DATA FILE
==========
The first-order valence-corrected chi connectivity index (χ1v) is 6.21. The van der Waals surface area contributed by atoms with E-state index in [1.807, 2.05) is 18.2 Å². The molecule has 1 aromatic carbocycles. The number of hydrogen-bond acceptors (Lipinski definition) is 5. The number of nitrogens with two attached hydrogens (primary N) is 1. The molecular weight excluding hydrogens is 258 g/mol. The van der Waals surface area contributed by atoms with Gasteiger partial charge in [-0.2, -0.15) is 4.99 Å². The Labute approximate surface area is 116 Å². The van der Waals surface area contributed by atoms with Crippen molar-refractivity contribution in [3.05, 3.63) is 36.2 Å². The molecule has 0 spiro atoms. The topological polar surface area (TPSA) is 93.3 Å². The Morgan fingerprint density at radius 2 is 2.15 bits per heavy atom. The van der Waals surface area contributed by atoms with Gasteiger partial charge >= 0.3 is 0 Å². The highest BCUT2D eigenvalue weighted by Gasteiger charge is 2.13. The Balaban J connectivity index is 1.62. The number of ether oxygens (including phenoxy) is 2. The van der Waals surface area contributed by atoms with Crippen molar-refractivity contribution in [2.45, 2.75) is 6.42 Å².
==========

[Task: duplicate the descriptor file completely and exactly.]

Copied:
The first-order valence-corrected chi connectivity index (χ1v) is 6.21. The van der Waals surface area contributed by atoms with E-state index in [1.807, 2.05) is 18.2 Å². The molecule has 1 aromatic carbocycles. The number of hydrogen-bond acceptors (Lipinski definition) is 5. The number of nitrogens with two attached hydrogens (primary N) is 1. The molecular weight excluding hydrogens is 258 g/mol. The van der Waals surface area contributed by atoms with Gasteiger partial charge in [-0.2, -0.15) is 4.99 Å². The Labute approximate surface area is 116 Å². The van der Waals surface area contributed by atoms with Crippen molar-refractivity contribution in [3.05, 3.63) is 36.2 Å². The molecule has 0 spiro atoms. The topological polar surface area (TPSA) is 93.3 Å². The Morgan fingerprint density at radius 2 is 2.15 bits per heavy atom. The van der Waals surface area contributed by atoms with Gasteiger partial charge >= 0.3 is 0 Å². The highest BCUT2D eigenvalue weighted by Gasteiger charge is 2.13. The Balaban J connectivity index is 1.62. The number of ether oxygens (including phenoxy) is 2. The van der Waals surface area contributed by atoms with Crippen molar-refractivity contribution in [2.45, 2.75) is 6.42 Å².